Nearly every black person I know or have spoken to about the Rachel Dolezal fiasco is up in arms about her identifying as black. Dolezal recently resigned as head of the Spokane chapter of the NAACP amid allegations that she lied about her race. That is, even though she was born white, the activist and mom identifies as black.
There is nothing new about a person of one race "passing" as someone of another race—certainly many black people have taken the opportunity to "pass" as white. While the distinctions between the experiences of blacks and whites in this country are significant, black culture is inextricably woven into American life. It is nearly impossible to know where black culture begins and American culture ends. In fact, a number of black cultural characteristics have been co-opted by the white culture. Take the recent cornrow hair braids trend "sparked" by Khloe Kardashian (and by Bo Derek before her). Black people have been wearing cornrows since the beginning of time. Jazz and rock 'n roll both blossomed out of the musical stylings of black artists. The hijacking of black traditions and culture is not new or unique to our time in any way.
Not even Rachel Dolezal and her bizarre behavior are new. Non-black people have long expressed fascination with (and not a little fear about) the black experience. I've personally known a number of white women who have declared secretly to me that they feel connected to black people. Dolezal said in her interview with Matt Lauer that she has identified as black since she was 5 years old. To me, she identifies with being "other"—she feels like an outsider and not at all like a member of the ruling class. The issue most people have with this is that she lied about herself. She stole a place at a historically black university and deceived many people in her life to "pass" as black.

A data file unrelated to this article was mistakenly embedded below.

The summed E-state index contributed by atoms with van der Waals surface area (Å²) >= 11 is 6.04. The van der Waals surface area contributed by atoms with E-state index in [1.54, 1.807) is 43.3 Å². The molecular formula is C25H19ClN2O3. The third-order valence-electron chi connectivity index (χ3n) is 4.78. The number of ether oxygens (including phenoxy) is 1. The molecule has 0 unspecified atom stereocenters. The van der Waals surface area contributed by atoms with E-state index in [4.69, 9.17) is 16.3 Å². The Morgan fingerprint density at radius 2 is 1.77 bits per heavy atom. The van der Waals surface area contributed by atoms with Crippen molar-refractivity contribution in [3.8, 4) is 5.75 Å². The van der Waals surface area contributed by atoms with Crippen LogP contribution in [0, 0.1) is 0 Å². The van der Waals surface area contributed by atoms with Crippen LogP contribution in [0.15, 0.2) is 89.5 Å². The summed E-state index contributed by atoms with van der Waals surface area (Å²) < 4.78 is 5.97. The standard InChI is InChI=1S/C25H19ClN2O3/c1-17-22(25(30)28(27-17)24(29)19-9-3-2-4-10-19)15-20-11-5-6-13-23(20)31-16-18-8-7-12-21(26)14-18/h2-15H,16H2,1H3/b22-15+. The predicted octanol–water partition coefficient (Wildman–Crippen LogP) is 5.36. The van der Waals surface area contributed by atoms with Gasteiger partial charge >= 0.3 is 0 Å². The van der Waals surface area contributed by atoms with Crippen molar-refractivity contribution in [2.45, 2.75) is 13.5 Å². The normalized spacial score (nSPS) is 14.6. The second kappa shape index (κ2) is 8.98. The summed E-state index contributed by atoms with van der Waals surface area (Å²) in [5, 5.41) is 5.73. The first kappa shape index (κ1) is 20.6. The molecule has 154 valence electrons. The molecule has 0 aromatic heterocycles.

"I felt very isolated with my identity virtually my entire life, that nobody really got it and that I really didn't have the personal agency to express it," she said. "I kind of imagined that maybe at some point (I'd have to) own it publicly and discuss this kind of complexity. (But) I wasn't expecting it to be thrust upon me right now."
To me, race is fluid, it is as much a social construct that we use to create war as it is a matter of DNA.
If we can get past her indiscretions, the Dolezal story is one that gives us much to consider. It raises questions like "What is identity? Are we what we feel we are? Are we what others say we are? Why is it so important to have a racial identity, and how does the identity serve or not serve us?"
Race in our country has always been the basis for privilege and access (or the denial of them). I've watched my white friends enjoy the privilege of walking through a department store without being noticed. I have black friends with near-white skin who are considered beautiful simply because they look somewhat white. I know black people who have chosen to live in a deep spin of victimhood and finger-pointing due to the historical and political experiences of the race in this country. To me, race is fluid, it is as much a social construct that we use to create war as it is a matter of DNA.
And now our culture has spotted someone who seemingly for no reason was hiding behind the black experience, the banner of lack and suffering. Yes it is bizarre, and yes I believe her when she says she identifies as black. In my view that simply means she decided to wear the costume that affirms that "other" experience for herself. She relates to being an outsider. The difference is it seems she has chosen it over the privilege that is inherent with being a white American.
If there is anything I have often desired from my white women friends, it would be to know they care so deeply about me and my experience as a black woman and a mother that they would forgo their privilege of being "safe" if they could, to stand with me and against the crimes blacks moms endure for the sake of their children. I'm curious to see if in Dolezal's deception she touched a deep humanity in herself that goes beyond construct of race and into humanity. Because if you could walk in the shoes of a black woman, would you?